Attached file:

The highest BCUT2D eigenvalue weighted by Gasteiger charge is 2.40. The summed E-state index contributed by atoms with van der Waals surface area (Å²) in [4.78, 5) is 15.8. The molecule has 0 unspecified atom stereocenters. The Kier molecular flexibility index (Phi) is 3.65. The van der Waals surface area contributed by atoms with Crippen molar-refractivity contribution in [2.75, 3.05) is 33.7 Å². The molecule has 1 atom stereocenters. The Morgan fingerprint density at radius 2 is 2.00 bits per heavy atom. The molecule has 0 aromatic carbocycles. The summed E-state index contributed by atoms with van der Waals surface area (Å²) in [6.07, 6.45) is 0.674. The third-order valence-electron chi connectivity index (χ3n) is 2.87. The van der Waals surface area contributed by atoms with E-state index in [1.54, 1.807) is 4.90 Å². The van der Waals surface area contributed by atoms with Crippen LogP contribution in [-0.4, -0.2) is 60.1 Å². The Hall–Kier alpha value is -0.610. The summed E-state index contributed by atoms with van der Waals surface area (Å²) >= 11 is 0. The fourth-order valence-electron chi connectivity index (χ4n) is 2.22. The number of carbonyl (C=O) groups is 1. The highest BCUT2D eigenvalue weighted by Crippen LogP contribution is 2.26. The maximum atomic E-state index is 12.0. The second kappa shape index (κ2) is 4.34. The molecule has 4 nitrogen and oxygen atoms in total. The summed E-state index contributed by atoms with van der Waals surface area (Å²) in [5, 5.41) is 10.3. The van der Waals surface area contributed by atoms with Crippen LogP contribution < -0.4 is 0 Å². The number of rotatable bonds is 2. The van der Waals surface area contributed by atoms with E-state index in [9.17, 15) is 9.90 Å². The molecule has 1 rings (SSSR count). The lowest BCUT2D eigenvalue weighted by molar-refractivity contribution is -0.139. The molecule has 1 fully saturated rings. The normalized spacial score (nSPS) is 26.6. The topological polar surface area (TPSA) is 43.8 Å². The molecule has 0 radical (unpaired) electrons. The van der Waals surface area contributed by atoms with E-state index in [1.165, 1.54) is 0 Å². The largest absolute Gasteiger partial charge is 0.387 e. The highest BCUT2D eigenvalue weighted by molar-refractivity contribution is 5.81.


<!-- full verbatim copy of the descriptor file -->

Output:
The highest BCUT2D eigenvalue weighted by Gasteiger charge is 2.40. The summed E-state index contributed by atoms with van der Waals surface area (Å²) in [4.78, 5) is 15.8. The molecule has 0 unspecified atom stereocenters. The Kier molecular flexibility index (Phi) is 3.65. The van der Waals surface area contributed by atoms with Crippen molar-refractivity contribution in [2.75, 3.05) is 33.7 Å². The molecule has 1 atom stereocenters. The Morgan fingerprint density at radius 2 is 2.00 bits per heavy atom. The molecule has 0 aromatic carbocycles. The summed E-state index contributed by atoms with van der Waals surface area (Å²) in [6.07, 6.45) is 0.674. The third-order valence-electron chi connectivity index (χ3n) is 2.87. The van der Waals surface area contributed by atoms with E-state index in [1.54, 1.807) is 4.90 Å². The van der Waals surface area contributed by atoms with Crippen LogP contribution in [-0.4, -0.2) is 60.1 Å². The Hall–Kier alpha value is -0.610. The summed E-state index contributed by atoms with van der Waals surface area (Å²) >= 11 is 0. The fourth-order valence-electron chi connectivity index (χ4n) is 2.22. The number of carbonyl (C=O) groups is 1. The highest BCUT2D eigenvalue weighted by Crippen LogP contribution is 2.26. The maximum atomic E-state index is 12.0. The second kappa shape index (κ2) is 4.34. The molecule has 4 nitrogen and oxygen atoms in total. The summed E-state index contributed by atoms with van der Waals surface area (Å²) in [5, 5.41) is 10.3. The van der Waals surface area contributed by atoms with Crippen LogP contribution < -0.4 is 0 Å². The number of rotatable bonds is 2. The van der Waals surface area contributed by atoms with E-state index in [9.17, 15) is 9.90 Å². The molecule has 1 rings (SSSR count). The lowest BCUT2D eigenvalue weighted by molar-refractivity contribution is -0.139. The molecule has 1 fully saturated rings. The normalized spacial score (nSPS) is 26.6. The topological polar surface area (TPSA) is 43.8 Å². The molecule has 0 radical (unpaired) electrons. The van der Waals surface area contributed by atoms with E-state index in [1.165, 1.54) is 0 Å². The largest absolute Gasteiger partial charge is 0.387 e. The highest BCUT2D eigenvalue weighted by molar-refractivity contribution is 5.81.